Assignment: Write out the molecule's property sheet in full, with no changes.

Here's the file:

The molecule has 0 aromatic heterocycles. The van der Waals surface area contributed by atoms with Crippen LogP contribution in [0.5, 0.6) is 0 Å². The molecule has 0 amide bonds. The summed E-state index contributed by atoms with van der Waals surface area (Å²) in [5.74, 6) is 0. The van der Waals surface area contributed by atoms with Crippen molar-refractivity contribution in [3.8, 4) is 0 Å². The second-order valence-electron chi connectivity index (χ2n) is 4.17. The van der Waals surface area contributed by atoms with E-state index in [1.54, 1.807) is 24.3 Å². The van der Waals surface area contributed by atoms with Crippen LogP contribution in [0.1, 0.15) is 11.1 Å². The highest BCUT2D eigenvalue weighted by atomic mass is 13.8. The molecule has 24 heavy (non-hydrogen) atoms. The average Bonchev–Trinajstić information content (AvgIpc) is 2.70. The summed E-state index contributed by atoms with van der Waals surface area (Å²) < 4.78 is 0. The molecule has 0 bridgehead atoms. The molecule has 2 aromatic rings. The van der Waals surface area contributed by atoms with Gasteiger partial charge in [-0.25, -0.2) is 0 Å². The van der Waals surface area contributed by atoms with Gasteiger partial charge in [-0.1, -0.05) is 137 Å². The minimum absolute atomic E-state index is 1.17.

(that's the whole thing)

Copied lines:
The molecule has 0 aromatic heterocycles. The van der Waals surface area contributed by atoms with Crippen LogP contribution in [0.5, 0.6) is 0 Å². The molecule has 0 amide bonds. The summed E-state index contributed by atoms with van der Waals surface area (Å²) in [5.74, 6) is 0. The van der Waals surface area contributed by atoms with Crippen molar-refractivity contribution in [3.8, 4) is 0 Å². The second-order valence-electron chi connectivity index (χ2n) is 4.17. The van der Waals surface area contributed by atoms with E-state index in [1.54, 1.807) is 24.3 Å². The van der Waals surface area contributed by atoms with Crippen LogP contribution in [0.1, 0.15) is 11.1 Å². The highest BCUT2D eigenvalue weighted by atomic mass is 13.8. The molecule has 24 heavy (non-hydrogen) atoms. The average Bonchev–Trinajstić information content (AvgIpc) is 2.70. The summed E-state index contributed by atoms with van der Waals surface area (Å²) < 4.78 is 0. The molecule has 0 bridgehead atoms. The molecule has 2 aromatic rings. The van der Waals surface area contributed by atoms with Gasteiger partial charge in [-0.25, -0.2) is 0 Å². The van der Waals surface area contributed by atoms with Gasteiger partial charge in [-0.1, -0.05) is 137 Å². The minimum absolute atomic E-state index is 1.17.